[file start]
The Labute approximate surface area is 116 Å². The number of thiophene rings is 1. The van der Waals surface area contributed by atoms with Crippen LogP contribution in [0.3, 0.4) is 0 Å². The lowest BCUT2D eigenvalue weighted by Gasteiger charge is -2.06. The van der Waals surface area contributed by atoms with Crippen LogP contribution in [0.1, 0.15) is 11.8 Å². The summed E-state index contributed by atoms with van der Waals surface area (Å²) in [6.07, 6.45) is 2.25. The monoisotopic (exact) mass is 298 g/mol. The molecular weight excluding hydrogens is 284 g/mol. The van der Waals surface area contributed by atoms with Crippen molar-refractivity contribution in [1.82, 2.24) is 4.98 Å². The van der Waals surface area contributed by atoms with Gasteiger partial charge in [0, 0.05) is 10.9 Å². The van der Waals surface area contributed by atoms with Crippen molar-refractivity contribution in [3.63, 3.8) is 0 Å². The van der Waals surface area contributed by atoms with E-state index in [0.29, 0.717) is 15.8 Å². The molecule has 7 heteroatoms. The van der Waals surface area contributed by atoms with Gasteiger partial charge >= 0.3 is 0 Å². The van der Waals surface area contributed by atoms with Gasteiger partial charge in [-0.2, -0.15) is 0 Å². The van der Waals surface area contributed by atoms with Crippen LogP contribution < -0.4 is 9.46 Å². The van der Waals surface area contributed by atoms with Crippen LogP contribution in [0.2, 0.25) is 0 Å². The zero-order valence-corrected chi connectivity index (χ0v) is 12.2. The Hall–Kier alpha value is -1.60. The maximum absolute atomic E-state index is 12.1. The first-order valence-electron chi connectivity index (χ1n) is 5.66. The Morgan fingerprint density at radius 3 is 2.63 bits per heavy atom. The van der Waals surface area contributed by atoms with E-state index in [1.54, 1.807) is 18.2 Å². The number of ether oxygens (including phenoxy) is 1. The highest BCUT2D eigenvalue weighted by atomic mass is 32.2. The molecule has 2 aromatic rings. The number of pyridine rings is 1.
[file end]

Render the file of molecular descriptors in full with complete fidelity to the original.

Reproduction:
The Labute approximate surface area is 116 Å². The number of thiophene rings is 1. The van der Waals surface area contributed by atoms with Crippen LogP contribution in [0.3, 0.4) is 0 Å². The lowest BCUT2D eigenvalue weighted by Gasteiger charge is -2.06. The van der Waals surface area contributed by atoms with Crippen LogP contribution in [0.1, 0.15) is 11.8 Å². The summed E-state index contributed by atoms with van der Waals surface area (Å²) in [6.07, 6.45) is 2.25. The monoisotopic (exact) mass is 298 g/mol. The molecular weight excluding hydrogens is 284 g/mol. The van der Waals surface area contributed by atoms with Crippen molar-refractivity contribution in [1.82, 2.24) is 4.98 Å². The van der Waals surface area contributed by atoms with Gasteiger partial charge in [0, 0.05) is 10.9 Å². The van der Waals surface area contributed by atoms with Crippen molar-refractivity contribution in [3.63, 3.8) is 0 Å². The van der Waals surface area contributed by atoms with E-state index in [0.29, 0.717) is 15.8 Å². The molecule has 7 heteroatoms. The van der Waals surface area contributed by atoms with Gasteiger partial charge >= 0.3 is 0 Å². The van der Waals surface area contributed by atoms with Gasteiger partial charge in [-0.2, -0.15) is 0 Å². The van der Waals surface area contributed by atoms with Crippen LogP contribution < -0.4 is 9.46 Å². The van der Waals surface area contributed by atoms with Crippen LogP contribution in [0.2, 0.25) is 0 Å². The zero-order valence-corrected chi connectivity index (χ0v) is 12.2. The Hall–Kier alpha value is -1.60. The maximum absolute atomic E-state index is 12.1. The first-order valence-electron chi connectivity index (χ1n) is 5.66. The Morgan fingerprint density at radius 3 is 2.63 bits per heavy atom. The van der Waals surface area contributed by atoms with E-state index in [1.54, 1.807) is 18.2 Å². The number of ether oxygens (including phenoxy) is 1. The highest BCUT2D eigenvalue weighted by atomic mass is 32.2. The molecule has 2 aromatic rings. The number of pyridine rings is 1.